Due to Bakken's close proximity to Canadian origin pipelines and the need for rail car volumes to be secured as early as possible, the Platts Bakken price assessment follows the Canadian pipeline schedule, which tends to roll to the next month earlier than the US Gulf Coast pipeline schedule.

This is also in line with Platts Bakken Blend ex-Clearbrook and ex-Guernsey assessment timing.

In following this schedule, Platts rolls to the next front month on the date pipeline nominations are due. We follow the nomination due dates published by Crude Oil Logistics Committee.

For example, the Platts Bakken assessment on April 22, 2014 reflected crude for delivery in June, and rolled to July when nominations were due in the second half of May per the Crude Oil Logistics Committee schedule.

The Bakken price assessments are calculated on a NYMEX crude oil calendar-month average (CMA) basis. Crudes will be assessed for injection in the first forward month.

The WTI CMA is the average of the front-month NYMEX light crude values (at 3:15 pm Eastern Time) for the month of injection. Platts outright assessments are made up of the prevailing spot differentials plus or minus the WTI CMA.

Evolution of the Bakken Price Assessment

The new Platts Bakken assessment reflects the growing and rapid shift towards crude-by-rail as the dominant form of transportation for Bakken crude coming out of the Williston Basin.

The Bakken shale is now established as one of the most significant sources of crude oil in North America, with total volume from the formation across the North Dakota/Montana/Saskatchewan/Manitoba region estimated to have passed 1 million b/d by May 2014.

Development of tight oil from the Bakken shale has happened very quickly, causing similarly rapid changes in the physical infrastructure used to transport the oil to refineries.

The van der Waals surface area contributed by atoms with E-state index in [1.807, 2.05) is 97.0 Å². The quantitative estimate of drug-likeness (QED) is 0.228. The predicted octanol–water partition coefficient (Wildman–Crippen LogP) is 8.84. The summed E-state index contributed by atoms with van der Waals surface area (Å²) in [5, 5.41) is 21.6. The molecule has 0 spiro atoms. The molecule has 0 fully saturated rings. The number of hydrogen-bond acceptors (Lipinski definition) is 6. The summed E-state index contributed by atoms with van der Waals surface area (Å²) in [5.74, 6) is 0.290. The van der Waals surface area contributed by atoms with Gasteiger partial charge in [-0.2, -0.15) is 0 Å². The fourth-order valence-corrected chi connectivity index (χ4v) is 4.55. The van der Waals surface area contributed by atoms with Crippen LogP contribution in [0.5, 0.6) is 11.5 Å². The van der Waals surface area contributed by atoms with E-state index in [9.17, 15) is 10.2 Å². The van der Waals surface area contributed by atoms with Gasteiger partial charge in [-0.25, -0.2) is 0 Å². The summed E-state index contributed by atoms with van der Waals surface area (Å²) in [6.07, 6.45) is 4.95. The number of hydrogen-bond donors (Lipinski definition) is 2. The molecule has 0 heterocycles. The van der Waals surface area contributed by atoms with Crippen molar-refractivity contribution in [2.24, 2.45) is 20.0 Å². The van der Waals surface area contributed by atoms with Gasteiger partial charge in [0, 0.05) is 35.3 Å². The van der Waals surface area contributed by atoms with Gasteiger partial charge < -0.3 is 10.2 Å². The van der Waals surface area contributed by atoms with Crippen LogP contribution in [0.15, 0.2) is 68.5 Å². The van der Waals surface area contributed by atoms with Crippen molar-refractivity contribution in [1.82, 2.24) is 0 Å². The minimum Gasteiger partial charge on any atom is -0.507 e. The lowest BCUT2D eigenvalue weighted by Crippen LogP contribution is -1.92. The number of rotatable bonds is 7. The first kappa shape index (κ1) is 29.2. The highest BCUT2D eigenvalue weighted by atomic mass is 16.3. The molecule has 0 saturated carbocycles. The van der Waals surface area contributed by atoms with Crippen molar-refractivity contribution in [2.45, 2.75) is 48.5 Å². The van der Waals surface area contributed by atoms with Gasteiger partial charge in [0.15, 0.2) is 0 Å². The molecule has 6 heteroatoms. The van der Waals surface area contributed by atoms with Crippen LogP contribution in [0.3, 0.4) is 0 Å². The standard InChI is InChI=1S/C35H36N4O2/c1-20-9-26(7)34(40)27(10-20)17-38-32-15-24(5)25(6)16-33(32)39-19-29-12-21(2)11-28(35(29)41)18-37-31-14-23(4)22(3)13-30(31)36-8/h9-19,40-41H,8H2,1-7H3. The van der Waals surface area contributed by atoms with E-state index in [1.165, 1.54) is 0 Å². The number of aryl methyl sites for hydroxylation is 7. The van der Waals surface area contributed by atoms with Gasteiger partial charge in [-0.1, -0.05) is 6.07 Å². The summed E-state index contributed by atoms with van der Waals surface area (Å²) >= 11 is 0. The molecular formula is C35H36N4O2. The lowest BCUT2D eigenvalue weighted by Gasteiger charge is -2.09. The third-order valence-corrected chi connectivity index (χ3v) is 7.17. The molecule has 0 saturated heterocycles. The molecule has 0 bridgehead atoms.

In November 2012, according to Bentek, rail movements exceeded pipeline movements and demand from local refineries,

This marked a big change from the previous market dynamics, as pipeline exports had accounted for the overwhelming majority of Bakken crude flows in 2010 and 2011.

On May 3, 2010, we launched two price assessments for Bakken Blend crude oil, representing the light sweet crude produced from the Bakken Shale Formation at pipeline interconnection points -- one assessment for crude traded at the Enbridge's terminal at Clearbrook, Minnesota and the other into Kinder Morgan's terminal at Guernsey, Wyoming.

Pipeline capacity out of the Bakken is set to increase from 600,000 b/d currently to over 1 million b/d by early 2016 thanks to the 100,000 b/d TransCanada Bakken Marketlink project, the 225,000 b/d Enbridge Sandpiper project, and the 230,000 b/d Tallgrass Pony Express project (PXP will serve both Bakken and Niobrara -- the Bakken capacity, excluding the Northeast Colorado Lateral project would be 140,000 b/d).

Along with the existing interconnects to Enbridge and the Express/Platte lines, pipeline will still be a transportation option for Bakken if netbacks are competitive relative to rail.


Methodology and Specifications

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SEE ALL OIL METHODOLOGIES